Climate change and curriculums
The first of our sessions looked at how we can embed sustainability into the curriculums of all students – whatever their discipline.
Professor Julia King – vice chancellor of Aston University – told us how a conservatism among staff led to her radical approach of embedding sustainability into the curriculum, resulting in their reading week for all second year students being reconfigured as Carbon Week, with transformative results.
Throughout the session, it was stressed that education for sustainable development must always be relevant to a student’s discipline and future career. “The transferability of skills for engineers is enormous”, said Dr Ken Thompson, principal of Forth Valley College, giving one example, particularly relevant to his students.
“We need to teach students how to ask the right questions, and to recognise what companies should and shouldn’t be doing.”
Climate change and research
Our education sector isn’t only influential for shaping future leaders. It also generates a huge volume of research and knowledge, helping us to understand and respond to climate change.
“I don’t think that as a sector we are always good at using the research we actually have”, said Dr. Carly McLachlan from the Tyndall Centre, exploring the impact of REF, and universities’ ability to facilitate interdisciplinary research.
She encouraged delegates to go out and actually make things happen with their research – whether working with NGOs, or helping to shape policy.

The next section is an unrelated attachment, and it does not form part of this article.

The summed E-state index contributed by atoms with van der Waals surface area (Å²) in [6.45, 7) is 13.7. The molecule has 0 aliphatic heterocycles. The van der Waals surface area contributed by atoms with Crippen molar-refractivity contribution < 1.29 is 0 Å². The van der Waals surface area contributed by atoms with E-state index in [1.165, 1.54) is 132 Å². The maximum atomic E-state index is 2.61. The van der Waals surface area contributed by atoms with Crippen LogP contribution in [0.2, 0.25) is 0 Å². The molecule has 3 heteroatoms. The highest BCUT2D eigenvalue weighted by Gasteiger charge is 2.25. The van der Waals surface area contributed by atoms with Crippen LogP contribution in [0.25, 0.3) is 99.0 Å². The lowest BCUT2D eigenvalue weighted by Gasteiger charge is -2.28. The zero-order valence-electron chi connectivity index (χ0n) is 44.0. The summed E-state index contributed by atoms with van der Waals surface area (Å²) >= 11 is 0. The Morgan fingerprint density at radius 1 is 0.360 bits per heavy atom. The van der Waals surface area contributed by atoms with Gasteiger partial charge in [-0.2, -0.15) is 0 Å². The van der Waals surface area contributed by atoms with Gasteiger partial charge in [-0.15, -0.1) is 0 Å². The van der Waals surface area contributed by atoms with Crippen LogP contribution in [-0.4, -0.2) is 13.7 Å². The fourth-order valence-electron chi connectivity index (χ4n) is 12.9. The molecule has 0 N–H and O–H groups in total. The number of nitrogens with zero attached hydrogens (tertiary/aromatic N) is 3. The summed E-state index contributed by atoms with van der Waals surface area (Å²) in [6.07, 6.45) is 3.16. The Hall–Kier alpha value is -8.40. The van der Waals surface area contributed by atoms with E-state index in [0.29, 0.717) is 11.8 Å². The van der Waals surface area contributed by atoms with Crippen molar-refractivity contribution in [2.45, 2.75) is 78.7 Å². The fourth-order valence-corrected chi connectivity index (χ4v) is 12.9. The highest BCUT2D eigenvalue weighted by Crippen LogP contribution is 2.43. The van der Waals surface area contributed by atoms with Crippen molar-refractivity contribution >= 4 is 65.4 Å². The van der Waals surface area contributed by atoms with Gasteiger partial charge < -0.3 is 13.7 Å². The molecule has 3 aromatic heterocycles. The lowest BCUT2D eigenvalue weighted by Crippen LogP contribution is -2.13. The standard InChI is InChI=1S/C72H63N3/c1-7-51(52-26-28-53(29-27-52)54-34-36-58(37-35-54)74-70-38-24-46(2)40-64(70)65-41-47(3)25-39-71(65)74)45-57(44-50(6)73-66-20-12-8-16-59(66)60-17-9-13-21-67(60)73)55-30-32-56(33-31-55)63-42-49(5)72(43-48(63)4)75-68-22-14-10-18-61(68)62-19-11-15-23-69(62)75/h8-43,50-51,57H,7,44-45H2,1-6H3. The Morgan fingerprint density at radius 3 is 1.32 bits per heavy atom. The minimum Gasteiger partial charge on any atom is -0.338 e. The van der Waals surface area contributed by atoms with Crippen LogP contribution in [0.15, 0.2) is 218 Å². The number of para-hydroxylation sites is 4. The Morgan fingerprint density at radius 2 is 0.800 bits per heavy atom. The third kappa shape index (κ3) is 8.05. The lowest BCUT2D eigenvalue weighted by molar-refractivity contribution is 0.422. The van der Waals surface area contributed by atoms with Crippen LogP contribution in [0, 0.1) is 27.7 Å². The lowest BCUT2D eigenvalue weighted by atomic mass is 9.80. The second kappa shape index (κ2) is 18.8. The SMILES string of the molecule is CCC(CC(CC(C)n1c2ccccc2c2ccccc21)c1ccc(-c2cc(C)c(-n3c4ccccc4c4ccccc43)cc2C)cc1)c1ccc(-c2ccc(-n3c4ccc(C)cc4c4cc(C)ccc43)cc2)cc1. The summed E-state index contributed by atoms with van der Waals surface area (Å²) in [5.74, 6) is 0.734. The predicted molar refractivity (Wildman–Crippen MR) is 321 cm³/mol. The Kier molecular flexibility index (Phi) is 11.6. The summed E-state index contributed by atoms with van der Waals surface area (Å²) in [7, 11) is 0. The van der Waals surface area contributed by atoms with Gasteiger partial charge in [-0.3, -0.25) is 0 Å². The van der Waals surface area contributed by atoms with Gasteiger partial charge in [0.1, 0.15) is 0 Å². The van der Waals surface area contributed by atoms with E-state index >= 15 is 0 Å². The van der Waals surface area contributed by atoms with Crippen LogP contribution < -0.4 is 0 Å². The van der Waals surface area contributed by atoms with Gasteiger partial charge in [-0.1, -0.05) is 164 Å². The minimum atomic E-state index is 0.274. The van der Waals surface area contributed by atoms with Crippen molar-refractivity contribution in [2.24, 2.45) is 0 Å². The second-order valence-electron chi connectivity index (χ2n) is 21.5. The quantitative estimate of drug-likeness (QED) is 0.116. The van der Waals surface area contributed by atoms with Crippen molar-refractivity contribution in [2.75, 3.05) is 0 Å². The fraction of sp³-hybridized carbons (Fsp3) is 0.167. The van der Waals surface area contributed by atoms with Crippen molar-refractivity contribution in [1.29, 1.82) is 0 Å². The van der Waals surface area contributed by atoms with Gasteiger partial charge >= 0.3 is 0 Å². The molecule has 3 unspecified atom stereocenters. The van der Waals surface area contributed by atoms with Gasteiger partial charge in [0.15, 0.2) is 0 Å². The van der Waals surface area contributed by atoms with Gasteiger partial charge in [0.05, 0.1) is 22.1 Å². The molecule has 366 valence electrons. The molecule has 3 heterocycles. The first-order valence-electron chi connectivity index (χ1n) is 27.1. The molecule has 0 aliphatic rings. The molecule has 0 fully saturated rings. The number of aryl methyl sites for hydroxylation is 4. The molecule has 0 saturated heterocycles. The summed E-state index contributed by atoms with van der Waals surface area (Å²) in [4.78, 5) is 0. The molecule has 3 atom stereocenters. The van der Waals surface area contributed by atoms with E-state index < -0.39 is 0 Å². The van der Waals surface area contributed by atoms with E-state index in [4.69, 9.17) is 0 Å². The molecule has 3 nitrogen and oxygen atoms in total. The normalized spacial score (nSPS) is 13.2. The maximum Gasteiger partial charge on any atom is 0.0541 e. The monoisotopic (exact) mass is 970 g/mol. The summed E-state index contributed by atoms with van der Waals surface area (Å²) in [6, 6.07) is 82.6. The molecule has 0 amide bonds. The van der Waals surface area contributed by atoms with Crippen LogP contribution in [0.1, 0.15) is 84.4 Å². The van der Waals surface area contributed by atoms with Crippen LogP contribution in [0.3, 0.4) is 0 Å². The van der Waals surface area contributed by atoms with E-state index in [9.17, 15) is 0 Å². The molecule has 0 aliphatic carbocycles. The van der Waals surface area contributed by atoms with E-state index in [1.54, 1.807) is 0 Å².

Professor Kate Rigby went on to explore how the humanities have to relate to scientific disciplines; how human history relates to natural history, and how research can be used to challenge notions of human chauvinism – inviting us to “think quite fundamentally about what it means to be human”.
Climate change and finance
Universities and colleges also manage a great deal of finance, and this has to play a part in our education sector’s response to climate change.
John Robinson – finance director of Brunel University – suggested that the financial agenda and the green agenda have quite a strong overlap. “Both are against waste, and are in favour of resource effectiveness”, he argued, outlining his approach to embedding sustainability across his buildings and procurement decisions.
“It’s not just a climate issue, it’s actually a financial issue”, he said.
Of course, however much we divest from certain companies, it doesn’t get us to where we need to be. If we invest in low carbon technologies, that’s where we see a really positive impact. That’s what Evette Prout, development officer at Sheffield Students’ Union and Andy Kerr of Edinburgh's Fossil Free Working Group explained their approach to divestment and reinvestment – echoing our national campaign to move £100 million from fossil fuels into renewables.
Lisa Nandy on climate change, energy and jobs
The conference closed with a keynote address from shadow secretary for energy and climate change Lisa Nandy MP.
Lisa explored both the opportunities and the challenges associated with our transition from fossil fuels to renewables, and how we can develop skills in the workforce to meet the challenges of the climate crisis.